Domingo: one down, one to go?
The most musically active general director in American opera has just renewed his commitment to one of his two opera companies. For tenor/baritone/conductor Plácido Domingo, the head of both the Washington National Opera and the Los Angeles Opera, the 2010-11 season marked the end of his contracts with both those companies -- until today. This afternoon, the Los Angeles Opera announced that Domingo's contract has been extended through 2013.
The announcement comes at the start of the company's 25th season, which opens on Thursday with the world premiere of Daniel Catán's operatic version of "Il Postino." Domingo will sing one of the two tenor leads, the role of the poet Pablo Neruda. On other nights, in something of a stylistic departure, he will conduct Mozart's "Le nozze di Figaro." He comes fresh off of a new baritone role; after essaying Verdi's "Simon Boccanegra" at opera houses around the world last season, he took on the title role of "Rigoletto" in a live broadcast from Mantua, Italy (where the opera is set) at the beginning of September.
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Domingo's multi-tasking is impressive; even more so is the fact that he is still singing very respectably at the age of 69. It remains open to question whether he is truly able to fulfill the administrative functions of the head of an opera company, let alone two companies, on top of everything else he does, in a financial climate that calls for particularly strong guidance. Los Angeles managed to get a "Ring" cycle on stage earlier this year, in an important if controversial production by Achim Freyer, but at the cost of a $14 million emergency bailout from the county that the company will probably be dealing with for seasons to come. On the other hand, there's a consensus that the company's profile has been raised considerably during his tenure, and Domingo has at least been able there to follow through on his stated goal of presenting new works of American opera (though "Nicholas and Alexandra" and "The Fly" were both resounding flops).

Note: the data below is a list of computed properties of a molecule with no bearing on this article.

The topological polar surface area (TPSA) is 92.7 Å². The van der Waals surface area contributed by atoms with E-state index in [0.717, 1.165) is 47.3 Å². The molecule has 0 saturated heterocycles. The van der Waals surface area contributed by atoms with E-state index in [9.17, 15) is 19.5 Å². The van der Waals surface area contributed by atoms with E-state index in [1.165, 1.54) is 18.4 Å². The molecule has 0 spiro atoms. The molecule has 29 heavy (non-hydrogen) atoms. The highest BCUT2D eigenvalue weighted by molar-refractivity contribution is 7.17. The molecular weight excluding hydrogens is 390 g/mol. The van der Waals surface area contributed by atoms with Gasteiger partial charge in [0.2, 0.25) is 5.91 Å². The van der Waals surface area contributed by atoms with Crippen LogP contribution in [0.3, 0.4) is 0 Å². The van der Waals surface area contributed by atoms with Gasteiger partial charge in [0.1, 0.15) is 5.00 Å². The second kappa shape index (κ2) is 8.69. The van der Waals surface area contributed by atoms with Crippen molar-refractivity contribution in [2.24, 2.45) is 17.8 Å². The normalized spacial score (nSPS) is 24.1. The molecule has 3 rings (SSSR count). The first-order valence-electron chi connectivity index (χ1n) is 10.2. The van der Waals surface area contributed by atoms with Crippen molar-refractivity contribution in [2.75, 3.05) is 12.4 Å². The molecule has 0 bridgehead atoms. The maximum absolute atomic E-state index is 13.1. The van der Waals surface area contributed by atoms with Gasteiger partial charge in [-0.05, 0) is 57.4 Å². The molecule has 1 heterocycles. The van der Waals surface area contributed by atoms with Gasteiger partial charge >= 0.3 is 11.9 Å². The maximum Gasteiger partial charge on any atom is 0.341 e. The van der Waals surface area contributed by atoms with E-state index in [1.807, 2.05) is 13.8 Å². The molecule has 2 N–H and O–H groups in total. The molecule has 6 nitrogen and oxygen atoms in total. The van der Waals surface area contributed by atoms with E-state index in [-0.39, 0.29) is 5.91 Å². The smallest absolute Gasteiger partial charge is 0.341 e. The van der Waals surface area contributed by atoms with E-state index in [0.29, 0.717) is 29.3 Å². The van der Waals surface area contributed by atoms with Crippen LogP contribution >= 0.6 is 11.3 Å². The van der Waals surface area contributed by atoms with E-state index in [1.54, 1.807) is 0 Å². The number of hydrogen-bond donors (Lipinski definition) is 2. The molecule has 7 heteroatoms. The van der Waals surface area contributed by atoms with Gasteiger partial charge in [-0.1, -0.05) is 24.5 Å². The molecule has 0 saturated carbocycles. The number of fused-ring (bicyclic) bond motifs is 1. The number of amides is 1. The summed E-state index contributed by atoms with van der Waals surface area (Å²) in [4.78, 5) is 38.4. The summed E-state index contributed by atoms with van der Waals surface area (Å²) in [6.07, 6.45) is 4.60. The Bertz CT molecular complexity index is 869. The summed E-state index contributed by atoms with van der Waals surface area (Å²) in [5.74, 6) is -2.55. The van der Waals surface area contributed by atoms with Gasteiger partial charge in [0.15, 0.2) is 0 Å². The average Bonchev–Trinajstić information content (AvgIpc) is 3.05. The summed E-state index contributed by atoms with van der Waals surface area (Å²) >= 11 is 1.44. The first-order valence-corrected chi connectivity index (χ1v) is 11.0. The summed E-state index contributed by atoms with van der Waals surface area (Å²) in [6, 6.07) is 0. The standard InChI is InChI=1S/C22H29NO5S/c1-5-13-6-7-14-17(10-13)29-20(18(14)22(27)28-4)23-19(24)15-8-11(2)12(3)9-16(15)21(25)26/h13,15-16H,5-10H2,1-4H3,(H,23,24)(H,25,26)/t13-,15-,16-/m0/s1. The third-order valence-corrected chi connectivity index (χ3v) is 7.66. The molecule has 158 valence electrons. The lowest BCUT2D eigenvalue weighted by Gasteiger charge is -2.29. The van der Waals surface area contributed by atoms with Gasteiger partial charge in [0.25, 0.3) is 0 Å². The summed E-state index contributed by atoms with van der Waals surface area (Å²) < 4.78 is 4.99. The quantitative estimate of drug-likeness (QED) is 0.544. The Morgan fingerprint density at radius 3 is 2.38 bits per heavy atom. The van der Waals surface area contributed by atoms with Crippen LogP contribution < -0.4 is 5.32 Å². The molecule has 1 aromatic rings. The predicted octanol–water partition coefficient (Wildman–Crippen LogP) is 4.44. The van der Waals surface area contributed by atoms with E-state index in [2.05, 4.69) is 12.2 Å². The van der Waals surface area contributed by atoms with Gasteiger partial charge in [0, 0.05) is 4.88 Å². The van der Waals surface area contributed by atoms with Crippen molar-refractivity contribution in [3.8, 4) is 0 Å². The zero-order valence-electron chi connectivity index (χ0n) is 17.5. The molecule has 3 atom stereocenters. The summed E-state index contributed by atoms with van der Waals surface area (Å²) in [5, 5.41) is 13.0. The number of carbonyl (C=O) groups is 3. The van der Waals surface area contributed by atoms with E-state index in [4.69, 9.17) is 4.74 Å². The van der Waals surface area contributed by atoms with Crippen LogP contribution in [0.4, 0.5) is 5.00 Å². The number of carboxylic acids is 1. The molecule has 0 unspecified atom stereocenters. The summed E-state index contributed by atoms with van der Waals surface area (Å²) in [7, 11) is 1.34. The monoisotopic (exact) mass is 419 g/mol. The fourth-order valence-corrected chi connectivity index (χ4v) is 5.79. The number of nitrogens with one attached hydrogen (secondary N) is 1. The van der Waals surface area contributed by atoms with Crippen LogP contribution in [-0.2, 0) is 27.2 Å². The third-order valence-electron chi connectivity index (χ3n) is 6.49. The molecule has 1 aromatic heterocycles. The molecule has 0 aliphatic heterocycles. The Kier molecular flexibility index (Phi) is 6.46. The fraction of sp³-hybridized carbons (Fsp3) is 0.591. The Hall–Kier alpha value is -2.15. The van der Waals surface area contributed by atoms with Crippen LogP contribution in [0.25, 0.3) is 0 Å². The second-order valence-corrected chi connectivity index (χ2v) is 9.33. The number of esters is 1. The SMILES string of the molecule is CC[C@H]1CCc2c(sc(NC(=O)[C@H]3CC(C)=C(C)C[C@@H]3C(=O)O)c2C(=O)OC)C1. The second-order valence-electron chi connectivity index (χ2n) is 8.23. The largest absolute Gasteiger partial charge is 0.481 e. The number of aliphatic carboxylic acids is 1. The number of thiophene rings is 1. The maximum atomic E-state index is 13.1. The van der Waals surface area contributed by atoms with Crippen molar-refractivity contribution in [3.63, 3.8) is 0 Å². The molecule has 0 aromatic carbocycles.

The picture is murkier at WNO, which canceled its own planned "Ring," has reduced its season this year to a mere five operas, has temporarily shelved its commitment to American works, and -- despite protests of some Domingo supporters that he has brought in a new international flavor -- has not clearly attained a higher standing than it enjoyed under Martin Feinstein. The company is currently in talks with the Kennedy Center about a possible merger, perhaps the only solution to its ongoing financial woes. These talks, which will be concluded in the course of this season, likely take precedence over the question of Domingo's future in Washington; indeed, the outcome may have a direct bearing on whether either he or WNO will want to extend his contract.